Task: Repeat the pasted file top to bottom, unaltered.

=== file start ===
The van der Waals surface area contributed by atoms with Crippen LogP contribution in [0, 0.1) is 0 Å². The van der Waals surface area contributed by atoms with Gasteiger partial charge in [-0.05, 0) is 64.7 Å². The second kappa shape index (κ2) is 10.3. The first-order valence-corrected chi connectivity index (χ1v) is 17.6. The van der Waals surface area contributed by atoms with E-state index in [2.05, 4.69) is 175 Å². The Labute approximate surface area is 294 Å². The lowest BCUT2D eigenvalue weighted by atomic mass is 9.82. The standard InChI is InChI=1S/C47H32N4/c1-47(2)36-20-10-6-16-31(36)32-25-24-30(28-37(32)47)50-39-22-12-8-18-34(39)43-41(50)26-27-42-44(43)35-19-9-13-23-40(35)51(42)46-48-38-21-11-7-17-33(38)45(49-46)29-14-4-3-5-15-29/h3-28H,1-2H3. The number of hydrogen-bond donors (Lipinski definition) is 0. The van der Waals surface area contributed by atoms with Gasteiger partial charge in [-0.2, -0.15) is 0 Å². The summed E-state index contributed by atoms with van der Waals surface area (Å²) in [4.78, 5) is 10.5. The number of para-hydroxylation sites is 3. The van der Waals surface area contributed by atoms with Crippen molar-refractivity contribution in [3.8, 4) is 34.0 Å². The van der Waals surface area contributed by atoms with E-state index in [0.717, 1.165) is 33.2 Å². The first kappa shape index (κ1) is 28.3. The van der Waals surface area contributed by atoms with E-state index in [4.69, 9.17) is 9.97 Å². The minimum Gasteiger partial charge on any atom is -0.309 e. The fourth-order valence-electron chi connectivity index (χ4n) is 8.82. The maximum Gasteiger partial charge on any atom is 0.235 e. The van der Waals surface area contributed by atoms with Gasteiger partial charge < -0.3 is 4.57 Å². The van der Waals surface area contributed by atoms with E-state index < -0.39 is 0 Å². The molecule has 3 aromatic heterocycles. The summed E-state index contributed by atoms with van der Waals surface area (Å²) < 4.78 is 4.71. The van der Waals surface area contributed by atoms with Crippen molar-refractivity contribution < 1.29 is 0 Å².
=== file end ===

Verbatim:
The van der Waals surface area contributed by atoms with Crippen LogP contribution in [0, 0.1) is 0 Å². The van der Waals surface area contributed by atoms with Gasteiger partial charge in [-0.05, 0) is 64.7 Å². The second kappa shape index (κ2) is 10.3. The first-order valence-corrected chi connectivity index (χ1v) is 17.6. The van der Waals surface area contributed by atoms with E-state index in [2.05, 4.69) is 175 Å². The Labute approximate surface area is 294 Å². The lowest BCUT2D eigenvalue weighted by atomic mass is 9.82. The standard InChI is InChI=1S/C47H32N4/c1-47(2)36-20-10-6-16-31(36)32-25-24-30(28-37(32)47)50-39-22-12-8-18-34(39)43-41(50)26-27-42-44(43)35-19-9-13-23-40(35)51(42)46-48-38-21-11-7-17-33(38)45(49-46)29-14-4-3-5-15-29/h3-28H,1-2H3. The number of hydrogen-bond donors (Lipinski definition) is 0. The van der Waals surface area contributed by atoms with Gasteiger partial charge in [-0.2, -0.15) is 0 Å². The summed E-state index contributed by atoms with van der Waals surface area (Å²) in [4.78, 5) is 10.5. The number of para-hydroxylation sites is 3. The van der Waals surface area contributed by atoms with Crippen molar-refractivity contribution in [3.8, 4) is 34.0 Å². The van der Waals surface area contributed by atoms with E-state index in [0.717, 1.165) is 33.2 Å². The first kappa shape index (κ1) is 28.3. The van der Waals surface area contributed by atoms with E-state index in [4.69, 9.17) is 9.97 Å². The minimum Gasteiger partial charge on any atom is -0.309 e. The fourth-order valence-electron chi connectivity index (χ4n) is 8.82. The maximum Gasteiger partial charge on any atom is 0.235 e. The van der Waals surface area contributed by atoms with Gasteiger partial charge < -0.3 is 4.57 Å². The van der Waals surface area contributed by atoms with E-state index < -0.39 is 0 Å². The molecule has 3 aromatic heterocycles. The summed E-state index contributed by atoms with van der Waals surface area (Å²) < 4.78 is 4.71. The van der Waals surface area contributed by atoms with Crippen molar-refractivity contribution < 1.29 is 0 Å².